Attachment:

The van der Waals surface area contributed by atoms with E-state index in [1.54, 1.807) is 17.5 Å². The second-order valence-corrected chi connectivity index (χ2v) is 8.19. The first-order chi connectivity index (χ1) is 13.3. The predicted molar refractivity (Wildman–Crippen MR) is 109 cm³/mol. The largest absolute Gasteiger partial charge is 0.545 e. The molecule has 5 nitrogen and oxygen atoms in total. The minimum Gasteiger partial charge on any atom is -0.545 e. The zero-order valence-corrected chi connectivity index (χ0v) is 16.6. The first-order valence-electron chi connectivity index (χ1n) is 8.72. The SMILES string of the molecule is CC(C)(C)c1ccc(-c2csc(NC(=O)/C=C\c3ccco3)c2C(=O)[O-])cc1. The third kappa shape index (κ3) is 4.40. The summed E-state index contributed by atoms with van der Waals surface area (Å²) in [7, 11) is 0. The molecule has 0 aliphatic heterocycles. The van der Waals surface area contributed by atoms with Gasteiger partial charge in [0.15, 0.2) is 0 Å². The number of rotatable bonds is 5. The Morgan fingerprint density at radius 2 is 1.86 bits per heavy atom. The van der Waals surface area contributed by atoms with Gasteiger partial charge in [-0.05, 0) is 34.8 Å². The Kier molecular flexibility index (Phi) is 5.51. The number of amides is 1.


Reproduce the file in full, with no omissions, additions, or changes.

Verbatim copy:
The van der Waals surface area contributed by atoms with E-state index in [1.54, 1.807) is 17.5 Å². The second-order valence-corrected chi connectivity index (χ2v) is 8.19. The first-order chi connectivity index (χ1) is 13.3. The predicted molar refractivity (Wildman–Crippen MR) is 109 cm³/mol. The largest absolute Gasteiger partial charge is 0.545 e. The molecule has 5 nitrogen and oxygen atoms in total. The minimum Gasteiger partial charge on any atom is -0.545 e. The zero-order valence-corrected chi connectivity index (χ0v) is 16.6. The first-order valence-electron chi connectivity index (χ1n) is 8.72. The SMILES string of the molecule is CC(C)(C)c1ccc(-c2csc(NC(=O)/C=C\c3ccco3)c2C(=O)[O-])cc1. The third kappa shape index (κ3) is 4.40. The summed E-state index contributed by atoms with van der Waals surface area (Å²) in [7, 11) is 0. The molecule has 0 aliphatic heterocycles. The van der Waals surface area contributed by atoms with Gasteiger partial charge in [0.15, 0.2) is 0 Å². The number of rotatable bonds is 5. The Morgan fingerprint density at radius 2 is 1.86 bits per heavy atom. The van der Waals surface area contributed by atoms with Gasteiger partial charge in [-0.05, 0) is 34.8 Å². The Kier molecular flexibility index (Phi) is 5.51. The number of amides is 1.